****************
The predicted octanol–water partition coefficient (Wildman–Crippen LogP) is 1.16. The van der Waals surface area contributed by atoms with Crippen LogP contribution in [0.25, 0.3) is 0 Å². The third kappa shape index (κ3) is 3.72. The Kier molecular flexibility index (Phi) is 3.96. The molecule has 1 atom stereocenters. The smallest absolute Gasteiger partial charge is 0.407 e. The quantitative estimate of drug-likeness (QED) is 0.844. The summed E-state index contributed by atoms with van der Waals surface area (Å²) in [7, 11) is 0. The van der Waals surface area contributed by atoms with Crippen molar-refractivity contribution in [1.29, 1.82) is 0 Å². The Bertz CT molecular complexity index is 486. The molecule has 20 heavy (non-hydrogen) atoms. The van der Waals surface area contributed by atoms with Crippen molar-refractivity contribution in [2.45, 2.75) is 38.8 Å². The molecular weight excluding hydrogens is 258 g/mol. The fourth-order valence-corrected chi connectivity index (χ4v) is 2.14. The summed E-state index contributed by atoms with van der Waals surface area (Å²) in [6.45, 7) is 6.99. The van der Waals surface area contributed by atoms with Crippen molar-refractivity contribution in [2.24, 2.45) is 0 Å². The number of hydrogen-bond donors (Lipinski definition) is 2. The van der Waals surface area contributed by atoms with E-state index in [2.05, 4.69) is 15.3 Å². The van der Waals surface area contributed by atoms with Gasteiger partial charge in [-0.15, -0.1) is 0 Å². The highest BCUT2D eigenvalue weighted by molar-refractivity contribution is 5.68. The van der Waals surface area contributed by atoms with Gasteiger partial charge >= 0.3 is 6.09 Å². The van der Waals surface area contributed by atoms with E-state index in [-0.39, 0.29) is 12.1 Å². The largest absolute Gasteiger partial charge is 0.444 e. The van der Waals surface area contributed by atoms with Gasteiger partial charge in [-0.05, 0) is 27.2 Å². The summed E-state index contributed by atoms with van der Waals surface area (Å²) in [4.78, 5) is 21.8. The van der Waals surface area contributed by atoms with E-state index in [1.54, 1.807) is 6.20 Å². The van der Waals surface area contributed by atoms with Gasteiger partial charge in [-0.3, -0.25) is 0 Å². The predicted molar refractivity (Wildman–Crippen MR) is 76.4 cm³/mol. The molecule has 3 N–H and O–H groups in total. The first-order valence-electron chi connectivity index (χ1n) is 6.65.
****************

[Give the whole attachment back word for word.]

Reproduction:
The predicted octanol–water partition coefficient (Wildman–Crippen LogP) is 1.16. The van der Waals surface area contributed by atoms with Crippen LogP contribution in [0.25, 0.3) is 0 Å². The third kappa shape index (κ3) is 3.72. The Kier molecular flexibility index (Phi) is 3.96. The molecule has 1 atom stereocenters. The smallest absolute Gasteiger partial charge is 0.407 e. The quantitative estimate of drug-likeness (QED) is 0.844. The summed E-state index contributed by atoms with van der Waals surface area (Å²) in [7, 11) is 0. The van der Waals surface area contributed by atoms with Crippen molar-refractivity contribution in [1.29, 1.82) is 0 Å². The Bertz CT molecular complexity index is 486. The molecule has 20 heavy (non-hydrogen) atoms. The van der Waals surface area contributed by atoms with Crippen molar-refractivity contribution in [2.45, 2.75) is 38.8 Å². The molecular weight excluding hydrogens is 258 g/mol. The fourth-order valence-corrected chi connectivity index (χ4v) is 2.14. The summed E-state index contributed by atoms with van der Waals surface area (Å²) in [6.45, 7) is 6.99. The van der Waals surface area contributed by atoms with Crippen molar-refractivity contribution in [2.24, 2.45) is 0 Å². The number of hydrogen-bond donors (Lipinski definition) is 2. The van der Waals surface area contributed by atoms with E-state index in [2.05, 4.69) is 15.3 Å². The van der Waals surface area contributed by atoms with Gasteiger partial charge in [-0.15, -0.1) is 0 Å². The highest BCUT2D eigenvalue weighted by molar-refractivity contribution is 5.68. The van der Waals surface area contributed by atoms with Gasteiger partial charge >= 0.3 is 6.09 Å². The van der Waals surface area contributed by atoms with E-state index in [-0.39, 0.29) is 12.1 Å². The largest absolute Gasteiger partial charge is 0.444 e. The van der Waals surface area contributed by atoms with Gasteiger partial charge in [-0.05, 0) is 27.2 Å². The summed E-state index contributed by atoms with van der Waals surface area (Å²) in [4.78, 5) is 21.8. The van der Waals surface area contributed by atoms with E-state index in [1.54, 1.807) is 6.20 Å². The van der Waals surface area contributed by atoms with Gasteiger partial charge in [-0.3, -0.25) is 0 Å². The predicted molar refractivity (Wildman–Crippen MR) is 76.4 cm³/mol. The molecule has 3 N–H and O–H groups in total. The first-order valence-electron chi connectivity index (χ1n) is 6.65.